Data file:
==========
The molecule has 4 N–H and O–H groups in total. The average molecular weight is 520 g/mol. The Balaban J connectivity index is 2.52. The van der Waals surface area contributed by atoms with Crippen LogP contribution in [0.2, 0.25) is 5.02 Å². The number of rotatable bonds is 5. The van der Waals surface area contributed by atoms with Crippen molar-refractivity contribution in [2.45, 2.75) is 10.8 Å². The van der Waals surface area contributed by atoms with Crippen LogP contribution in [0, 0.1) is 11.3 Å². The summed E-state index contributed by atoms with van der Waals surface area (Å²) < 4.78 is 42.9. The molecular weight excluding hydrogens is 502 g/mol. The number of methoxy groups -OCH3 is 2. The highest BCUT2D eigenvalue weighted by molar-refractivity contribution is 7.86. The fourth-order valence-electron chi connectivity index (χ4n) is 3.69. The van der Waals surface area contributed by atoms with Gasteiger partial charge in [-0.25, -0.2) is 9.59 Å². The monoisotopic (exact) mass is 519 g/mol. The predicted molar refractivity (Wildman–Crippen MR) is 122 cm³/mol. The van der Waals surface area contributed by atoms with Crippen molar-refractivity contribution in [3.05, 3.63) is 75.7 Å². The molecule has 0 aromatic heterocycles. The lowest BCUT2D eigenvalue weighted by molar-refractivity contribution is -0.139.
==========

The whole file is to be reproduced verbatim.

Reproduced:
The molecule has 4 N–H and O–H groups in total. The average molecular weight is 520 g/mol. The Balaban J connectivity index is 2.52. The van der Waals surface area contributed by atoms with Crippen LogP contribution in [0.2, 0.25) is 5.02 Å². The number of rotatable bonds is 5. The van der Waals surface area contributed by atoms with Crippen molar-refractivity contribution in [2.45, 2.75) is 10.8 Å². The van der Waals surface area contributed by atoms with Crippen LogP contribution in [0, 0.1) is 11.3 Å². The summed E-state index contributed by atoms with van der Waals surface area (Å²) < 4.78 is 42.9. The molecular weight excluding hydrogens is 502 g/mol. The number of methoxy groups -OCH3 is 2. The highest BCUT2D eigenvalue weighted by molar-refractivity contribution is 7.86. The fourth-order valence-electron chi connectivity index (χ4n) is 3.69. The van der Waals surface area contributed by atoms with Gasteiger partial charge in [-0.25, -0.2) is 9.59 Å². The monoisotopic (exact) mass is 519 g/mol. The predicted molar refractivity (Wildman–Crippen MR) is 122 cm³/mol. The van der Waals surface area contributed by atoms with Crippen molar-refractivity contribution in [3.05, 3.63) is 75.7 Å². The molecule has 0 aromatic heterocycles. The lowest BCUT2D eigenvalue weighted by molar-refractivity contribution is -0.139.